A Democratic Shift in Burma? Not so fast...

A Democratic Shift in Burma? Not so fast...

On Nov. 13, officials released Burmese dissident Aung San Suu Kyi from her most recent episode of house arrest. As they dismantled the barbed-wire barricades that had been in front of Suu Kyi’s residence throughout her confinement, hundreds of supporters and reporters waited outside. Delivering a speech the following day, she was greeted by thousands waiting to hear words from their revered leader, who has now spent 15 of the last 21 years in detention during three separate periods of house arrest starting in 1990, 2000, and 2003, with various extensions imposed throughout...

Mainstream media has focused on the rejoicing of a nation, stating that Burma’s pro-democracy leader will valiantly lift her people out of oppression now that she is free to partake in political life again. Going slightly deeper, though, we see a country whose military junta government has just held elections on Nov. 7 in which the military government (unsurprisingly) maintained total control over the country through limitations on participation, including the banning of Aung San Suu Kyi’s party, the National League for Democracy.

Suu Kyi’s release does not signify a democratic shift in Burma. Approximately 2,200 other political prisoners have not yet been released. The state has a long history of dictatorial repression and abuse of human rights, about which the European Parliamentary Caucus on Burma has requested a UN investigation on war crimes and crimes against humanity.

On a further sobering note, this is simply one of a multitude of releases from detention for Suu Kyi. Unfortunately, it’s difficult to feel idealistic when the political party Suu Kyi could actually use to gain political leverage has been banned and is not legitimately recognized by the dictatorship.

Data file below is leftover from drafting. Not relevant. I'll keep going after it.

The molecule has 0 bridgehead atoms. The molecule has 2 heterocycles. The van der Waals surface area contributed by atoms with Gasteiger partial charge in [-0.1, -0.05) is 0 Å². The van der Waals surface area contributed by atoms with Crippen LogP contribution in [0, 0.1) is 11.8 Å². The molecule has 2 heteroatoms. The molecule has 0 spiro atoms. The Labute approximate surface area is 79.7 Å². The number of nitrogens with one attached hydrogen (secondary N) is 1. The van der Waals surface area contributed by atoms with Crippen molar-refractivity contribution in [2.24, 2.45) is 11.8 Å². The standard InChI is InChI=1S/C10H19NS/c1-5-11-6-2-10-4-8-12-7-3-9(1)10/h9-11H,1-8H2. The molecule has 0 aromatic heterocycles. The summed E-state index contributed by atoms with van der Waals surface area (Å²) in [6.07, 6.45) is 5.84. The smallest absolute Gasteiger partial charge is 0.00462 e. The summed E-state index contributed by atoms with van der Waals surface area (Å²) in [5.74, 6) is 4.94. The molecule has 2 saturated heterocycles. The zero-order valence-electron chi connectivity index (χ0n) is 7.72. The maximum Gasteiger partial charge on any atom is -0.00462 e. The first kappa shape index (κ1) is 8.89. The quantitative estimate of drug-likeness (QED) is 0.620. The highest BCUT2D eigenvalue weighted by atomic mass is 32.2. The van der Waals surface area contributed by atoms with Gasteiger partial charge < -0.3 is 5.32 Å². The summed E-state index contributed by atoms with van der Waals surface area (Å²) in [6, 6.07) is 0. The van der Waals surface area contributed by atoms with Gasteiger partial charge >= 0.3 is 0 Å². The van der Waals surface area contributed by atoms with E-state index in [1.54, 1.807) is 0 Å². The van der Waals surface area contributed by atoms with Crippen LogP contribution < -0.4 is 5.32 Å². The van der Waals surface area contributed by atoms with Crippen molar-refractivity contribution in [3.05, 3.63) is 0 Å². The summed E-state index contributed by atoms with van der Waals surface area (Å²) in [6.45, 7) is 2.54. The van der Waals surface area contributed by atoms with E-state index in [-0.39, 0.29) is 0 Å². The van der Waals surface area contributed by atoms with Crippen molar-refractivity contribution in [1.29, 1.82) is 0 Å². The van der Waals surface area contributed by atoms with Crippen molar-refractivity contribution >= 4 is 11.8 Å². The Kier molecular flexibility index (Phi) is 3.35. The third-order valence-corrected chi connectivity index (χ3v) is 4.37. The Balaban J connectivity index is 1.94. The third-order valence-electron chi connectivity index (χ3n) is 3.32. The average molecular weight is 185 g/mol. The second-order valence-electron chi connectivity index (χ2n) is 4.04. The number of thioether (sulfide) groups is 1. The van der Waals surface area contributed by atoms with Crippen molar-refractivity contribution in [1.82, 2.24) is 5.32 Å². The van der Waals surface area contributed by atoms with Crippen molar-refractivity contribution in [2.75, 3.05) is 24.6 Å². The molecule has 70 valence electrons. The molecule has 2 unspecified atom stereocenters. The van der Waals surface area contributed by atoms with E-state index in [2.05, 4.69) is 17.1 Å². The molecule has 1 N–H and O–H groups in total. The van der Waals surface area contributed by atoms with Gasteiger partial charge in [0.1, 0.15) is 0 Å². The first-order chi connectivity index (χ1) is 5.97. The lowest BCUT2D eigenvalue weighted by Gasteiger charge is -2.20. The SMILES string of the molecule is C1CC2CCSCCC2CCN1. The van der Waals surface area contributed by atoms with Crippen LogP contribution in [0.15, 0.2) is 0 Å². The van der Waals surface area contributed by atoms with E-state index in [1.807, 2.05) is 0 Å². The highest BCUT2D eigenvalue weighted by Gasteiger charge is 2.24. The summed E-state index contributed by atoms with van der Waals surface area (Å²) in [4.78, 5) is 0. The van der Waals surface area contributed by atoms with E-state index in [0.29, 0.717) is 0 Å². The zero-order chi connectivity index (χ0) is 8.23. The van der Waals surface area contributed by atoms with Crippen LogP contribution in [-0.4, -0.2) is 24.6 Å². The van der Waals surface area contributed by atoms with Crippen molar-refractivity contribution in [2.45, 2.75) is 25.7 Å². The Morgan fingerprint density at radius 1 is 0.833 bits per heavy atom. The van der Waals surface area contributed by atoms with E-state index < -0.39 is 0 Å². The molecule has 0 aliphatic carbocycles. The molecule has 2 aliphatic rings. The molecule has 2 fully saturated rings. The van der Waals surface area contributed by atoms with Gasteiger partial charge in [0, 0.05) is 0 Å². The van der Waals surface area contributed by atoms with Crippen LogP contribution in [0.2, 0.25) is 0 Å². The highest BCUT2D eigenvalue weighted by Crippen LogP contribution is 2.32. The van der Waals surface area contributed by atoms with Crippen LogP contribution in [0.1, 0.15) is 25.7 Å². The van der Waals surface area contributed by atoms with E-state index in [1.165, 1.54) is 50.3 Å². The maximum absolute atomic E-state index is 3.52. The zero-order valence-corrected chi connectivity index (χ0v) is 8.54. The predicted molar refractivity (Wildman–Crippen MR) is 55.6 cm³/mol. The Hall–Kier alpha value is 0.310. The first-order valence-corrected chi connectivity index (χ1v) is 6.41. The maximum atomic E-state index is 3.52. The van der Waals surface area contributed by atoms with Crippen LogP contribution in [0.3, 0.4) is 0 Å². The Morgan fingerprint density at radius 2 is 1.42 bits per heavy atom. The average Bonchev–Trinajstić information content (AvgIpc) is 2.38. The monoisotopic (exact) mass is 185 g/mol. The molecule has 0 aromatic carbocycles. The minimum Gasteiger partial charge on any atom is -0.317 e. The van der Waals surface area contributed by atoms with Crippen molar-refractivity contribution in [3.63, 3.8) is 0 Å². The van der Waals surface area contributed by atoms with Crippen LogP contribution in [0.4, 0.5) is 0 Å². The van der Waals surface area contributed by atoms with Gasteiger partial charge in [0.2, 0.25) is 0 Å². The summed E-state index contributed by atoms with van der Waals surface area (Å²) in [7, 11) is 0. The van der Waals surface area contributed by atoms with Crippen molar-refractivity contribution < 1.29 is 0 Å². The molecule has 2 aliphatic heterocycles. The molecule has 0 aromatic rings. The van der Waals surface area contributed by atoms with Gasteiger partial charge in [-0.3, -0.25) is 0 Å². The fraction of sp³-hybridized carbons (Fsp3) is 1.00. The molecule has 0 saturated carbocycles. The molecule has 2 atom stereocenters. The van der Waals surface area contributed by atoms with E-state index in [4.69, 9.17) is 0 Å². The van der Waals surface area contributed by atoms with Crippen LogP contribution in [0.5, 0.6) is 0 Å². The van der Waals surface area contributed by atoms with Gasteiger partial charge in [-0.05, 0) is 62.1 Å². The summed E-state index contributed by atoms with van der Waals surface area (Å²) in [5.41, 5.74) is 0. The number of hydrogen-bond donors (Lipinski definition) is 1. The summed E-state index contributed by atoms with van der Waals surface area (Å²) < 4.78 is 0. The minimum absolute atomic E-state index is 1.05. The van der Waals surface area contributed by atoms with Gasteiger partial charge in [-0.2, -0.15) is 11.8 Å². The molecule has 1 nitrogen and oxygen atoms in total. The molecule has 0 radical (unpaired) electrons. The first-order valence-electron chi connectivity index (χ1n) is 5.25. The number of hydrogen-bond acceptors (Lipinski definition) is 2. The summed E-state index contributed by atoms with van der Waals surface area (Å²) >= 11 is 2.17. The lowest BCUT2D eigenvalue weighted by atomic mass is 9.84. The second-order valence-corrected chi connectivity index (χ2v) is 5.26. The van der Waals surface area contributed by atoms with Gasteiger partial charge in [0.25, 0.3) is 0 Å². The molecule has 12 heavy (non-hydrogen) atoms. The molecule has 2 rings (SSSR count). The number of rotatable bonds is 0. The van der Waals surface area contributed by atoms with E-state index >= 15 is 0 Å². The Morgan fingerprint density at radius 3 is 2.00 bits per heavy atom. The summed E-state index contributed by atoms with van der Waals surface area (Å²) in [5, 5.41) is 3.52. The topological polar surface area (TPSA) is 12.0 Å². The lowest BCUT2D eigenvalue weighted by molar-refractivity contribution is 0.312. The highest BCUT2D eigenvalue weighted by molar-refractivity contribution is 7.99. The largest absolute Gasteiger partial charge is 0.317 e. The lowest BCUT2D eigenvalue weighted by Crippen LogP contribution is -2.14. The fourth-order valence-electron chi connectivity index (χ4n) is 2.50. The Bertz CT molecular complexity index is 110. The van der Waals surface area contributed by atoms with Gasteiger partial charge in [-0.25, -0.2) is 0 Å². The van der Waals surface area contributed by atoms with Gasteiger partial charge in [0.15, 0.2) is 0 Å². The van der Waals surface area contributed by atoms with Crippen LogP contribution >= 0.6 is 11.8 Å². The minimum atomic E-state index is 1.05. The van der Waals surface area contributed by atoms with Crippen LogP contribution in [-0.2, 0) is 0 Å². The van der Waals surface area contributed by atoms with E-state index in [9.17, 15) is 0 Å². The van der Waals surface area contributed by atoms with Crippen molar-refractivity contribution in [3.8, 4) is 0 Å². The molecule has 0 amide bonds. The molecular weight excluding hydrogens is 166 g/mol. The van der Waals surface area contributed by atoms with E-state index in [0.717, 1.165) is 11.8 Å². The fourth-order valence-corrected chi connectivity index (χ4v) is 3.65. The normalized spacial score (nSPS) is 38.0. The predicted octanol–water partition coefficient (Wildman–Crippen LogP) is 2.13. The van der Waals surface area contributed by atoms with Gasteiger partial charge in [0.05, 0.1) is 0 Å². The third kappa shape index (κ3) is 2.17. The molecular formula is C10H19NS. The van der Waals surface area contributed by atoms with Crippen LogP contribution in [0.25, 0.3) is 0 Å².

The new constitution, created in 2008 and coming into practice as of the recent election, puts on a transparent façade of change with its shift toward a civilianized administration instead of the prior military rule. It appears that the new government, which will take power next year, will play a secondary role to the military’s central leadership.

One interesting step that seems likely to make change possible in the near future is the imposition of international sanctions against Burma. Suu Kyi’s position thus far has been in support of international sanctions with the intent to persuade the military government to go into direct talks with her party and ethnic leaders. However, since her release, she has expressed a willingness to change this position if it is what the public wishes.

Given the controversy over international sanctions against less economically developed countries, this could prove to be a shift for the positive. As with many relations, such as those between the United States and Iran, which have involved sanctions against countries whose citizens are susceptible to severe poverty and repressive regimes, it is likely that economic sanctions will hurt the general population much more than a government that isn’t particularly concerned with the welfare of its citizens in the first place.

The pro-democracy movement in Burma is far from its conception and at least as far from its ultimate goal, and the release of Aung San Suu Kyi represents a new chapter in this fight. While the recent election in Burma was wrought with fraud and forbid the National League for Democracy from participating, the government’s necessary transition toward more civilian administration coming near Suu Kyi’s release could serve as a catalyst for more open negotiations amongst the nation’s powers, if nothing else.

Just as no single figure can mend all the injustices of a nation, regardless of how much he or she is admired, Aung San Suu Kyi will never singlehandedly create a new Burma that fully respects human rights and all basic human needs. She may, however, manage to force Burma to take steps domestically and internationally toward the world stage as a legitimate international player and a respected power.

--Mathew Freimuth